At 82, Dion Offers a Rock and Roll Light in the DarknessNews at Home
tags: pop music, rock and roll, popular culture
Richard Aquila is a professor emeritus of history at Penn State University, the Behrend College and a Distinguished Lecturer of the Organization of American Historians. A specialist in U.S. Social and Cultural history and former host of NPR’s Rock & Roll America, his latest book is Let's Rock! How 1950s America Created Elvis and the Rock & Roll Craze.
Dion DiMucci (c), with fellow Belmonts Carlo Mastrangelo (l) and Fred Milano (r), 1960
We live in troubled times. COVID-19. Polarized politics. Climate change. Fires out west. Floods back east. Afghanistan. Abortion bounty hunters. Anti-vaxxers. The January 6th insurrection. White supremacists. Black Lives Matter. The #MeToo Movement. And, crazies on the right and loonies on the left spewing toxic drivel on the Internet and cable TV or scampering through the halls of government like deranged Keystone Cops.
In the midst of all this despair and madness comes a rock & roll beacon, offering light in the darkness. Dion – one of early rock & roll’s superstars known for seminal hits like “Runaround Sue” and “The Wanderer” – recently released an album entitled Blues with Friends. Recorded in a time of plague, the album shows that the 82-year-old can still rock with the best of them. Not only does it demonstrate the important connection between music and the times, but it suggests that the first line of “Runaround Sue” is just as valid in 2021 as it was back in 1961: “Here’s my story, it’s sad but true….”
Blues with Friends is anything but an oldies album. Dion – with the support of some of the finest contemporary musicians around including Paul Simon, Stevie Van Zandt, Samantha Fish, and Joe Bonamassa, to name just a few – serves up 14 outstanding blues and rock & roll songs that resonate in these troubled times. Several tracks explore ways to cope with life’s problems. “Hymn for Him,” which features Dion backed by Patti Scialfa and Bruce Springsteen, offers a spiritual answer to those seeking help. “Do you yearn for the moment when you’ll be safe and warm,” asks Dion, “do you search for the shelter from life’s oncoming storm?” “Bam Bang Boom” features Dion’s in-your-face vocal enhanced by the blues-influenced guitar licks of ZZ Top’s Billy Gibbons. The song, driven forward by an irresistible beat reminiscent of “The Wanderer,” suggests love can ease a worried mind. Dion’s New York City roots provide the setting for “Uptown Number 7,” which insists that the only true path to happiness is at home with the ones you love. Powered by the sound of Brian Setzer’s rock & roll guitar, Dion sings, “I'm on the Uptown Number Seven, I'm on the Uptown, I'm goin' home.” He promises, “Won't get off for any reason, ‘til the end of my earthly days.”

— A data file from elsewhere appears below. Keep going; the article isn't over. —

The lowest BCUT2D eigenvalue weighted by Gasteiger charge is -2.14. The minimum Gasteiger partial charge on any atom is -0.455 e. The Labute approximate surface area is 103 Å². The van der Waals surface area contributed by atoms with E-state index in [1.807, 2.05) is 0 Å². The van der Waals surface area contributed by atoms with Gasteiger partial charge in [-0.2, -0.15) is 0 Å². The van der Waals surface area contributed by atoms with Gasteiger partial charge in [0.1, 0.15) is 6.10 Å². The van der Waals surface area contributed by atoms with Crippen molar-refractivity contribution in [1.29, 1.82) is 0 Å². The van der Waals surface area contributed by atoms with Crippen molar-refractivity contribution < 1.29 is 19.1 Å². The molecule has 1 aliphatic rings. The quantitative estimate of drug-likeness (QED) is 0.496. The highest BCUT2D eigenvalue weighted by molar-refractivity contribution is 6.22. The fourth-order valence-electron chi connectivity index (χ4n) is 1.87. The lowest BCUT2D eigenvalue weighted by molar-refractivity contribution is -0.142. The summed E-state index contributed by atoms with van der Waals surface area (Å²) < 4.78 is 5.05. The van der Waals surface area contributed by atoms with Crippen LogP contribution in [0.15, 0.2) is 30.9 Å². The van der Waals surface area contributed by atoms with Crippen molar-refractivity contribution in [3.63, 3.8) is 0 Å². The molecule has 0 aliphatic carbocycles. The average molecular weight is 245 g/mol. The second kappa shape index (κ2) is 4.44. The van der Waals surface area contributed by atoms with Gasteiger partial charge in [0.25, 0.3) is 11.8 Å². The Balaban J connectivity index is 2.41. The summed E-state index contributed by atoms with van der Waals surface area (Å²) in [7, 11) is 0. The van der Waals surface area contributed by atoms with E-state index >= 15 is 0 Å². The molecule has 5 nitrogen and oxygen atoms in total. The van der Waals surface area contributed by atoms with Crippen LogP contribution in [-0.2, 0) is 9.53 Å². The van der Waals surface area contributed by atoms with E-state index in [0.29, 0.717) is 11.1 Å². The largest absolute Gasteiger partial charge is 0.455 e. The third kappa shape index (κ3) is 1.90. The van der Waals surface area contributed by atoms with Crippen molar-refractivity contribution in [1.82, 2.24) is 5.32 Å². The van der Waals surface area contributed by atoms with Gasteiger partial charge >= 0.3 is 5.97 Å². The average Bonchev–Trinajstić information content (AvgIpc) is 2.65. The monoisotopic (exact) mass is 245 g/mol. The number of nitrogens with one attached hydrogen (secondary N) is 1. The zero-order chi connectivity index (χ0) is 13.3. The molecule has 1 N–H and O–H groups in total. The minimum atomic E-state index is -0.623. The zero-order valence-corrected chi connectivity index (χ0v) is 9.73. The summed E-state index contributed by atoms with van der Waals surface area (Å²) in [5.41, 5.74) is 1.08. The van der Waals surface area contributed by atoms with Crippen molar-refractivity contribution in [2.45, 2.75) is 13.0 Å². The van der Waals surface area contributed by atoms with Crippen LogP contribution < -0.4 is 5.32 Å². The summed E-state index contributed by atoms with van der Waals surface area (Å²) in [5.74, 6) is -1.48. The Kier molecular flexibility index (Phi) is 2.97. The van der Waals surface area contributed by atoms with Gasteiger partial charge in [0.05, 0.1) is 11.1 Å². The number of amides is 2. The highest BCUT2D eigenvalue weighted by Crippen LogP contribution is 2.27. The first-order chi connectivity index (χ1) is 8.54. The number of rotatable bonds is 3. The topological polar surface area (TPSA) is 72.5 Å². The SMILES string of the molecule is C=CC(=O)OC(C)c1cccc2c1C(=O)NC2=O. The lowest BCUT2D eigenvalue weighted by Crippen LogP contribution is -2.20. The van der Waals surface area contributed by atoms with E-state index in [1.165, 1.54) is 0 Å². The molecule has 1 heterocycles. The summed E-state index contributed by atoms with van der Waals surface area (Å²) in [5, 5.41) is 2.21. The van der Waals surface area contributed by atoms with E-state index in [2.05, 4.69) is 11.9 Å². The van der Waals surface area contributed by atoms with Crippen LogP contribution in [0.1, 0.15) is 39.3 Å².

Dion changes the pace with “Song for Sam Cooke (Here in America)," arguably the best song on the album. His duet with Paul Simon is a reminder that racial strife existed long before Black Lives Matter took root. The lyrics recall horrible race relations in the past, but also offer hope that someday we shall overcome racism. Dion’s experiences on integrated rock & roll tours in the Deep South back in the early 1960s planted the seeds for his touching tribute to Sam Cooke. Dion never forgot one particular tour in 1962. Sam Cooke was the headliner, but due to Jim Crow laws, he couldn’t eat in the same restaurants or stay at the same places as white performers or his white road crew. Over a half-century later, those haunting memories inspired Dion to write and record “Song for Sam Cooke (Here in America)." The melancholy ballad revisits that rock & roll tour where Sam repeatedly displayed dignity and bravery in the face of segregated hotels, restaurants, and racists. “You were the star, standing in the light. That won you nothing on a city street at night…here in America,” sings Dion poignantly.
Dion’s Blues with Friends album has the same basic message as his number 4 hit from 1968, “Abraham, Martin, and John.” That song “came out of just wanting to express some hope…in a bad situation,” said Dion in a 1995 interview for NPR’s Rock & Roll America. “It simply said, ‘you can kill the dreamer, but you can never kill the dream because it’s the people like us who pick it up and carry it further.”
Just as Dion’s 1968 hit gave college-age baby boomers hope after the assassinations of John F. Kennedy, Martin Luther King, Jr., and Bobby Kennedy, his current album offers hope and a way forward in a new time of despair. Blues with Friends reminds us that music offers powerful ways to cope with life’s problems. Dion got it right when he sang on one of the album’s tracks, “I got the cure.”
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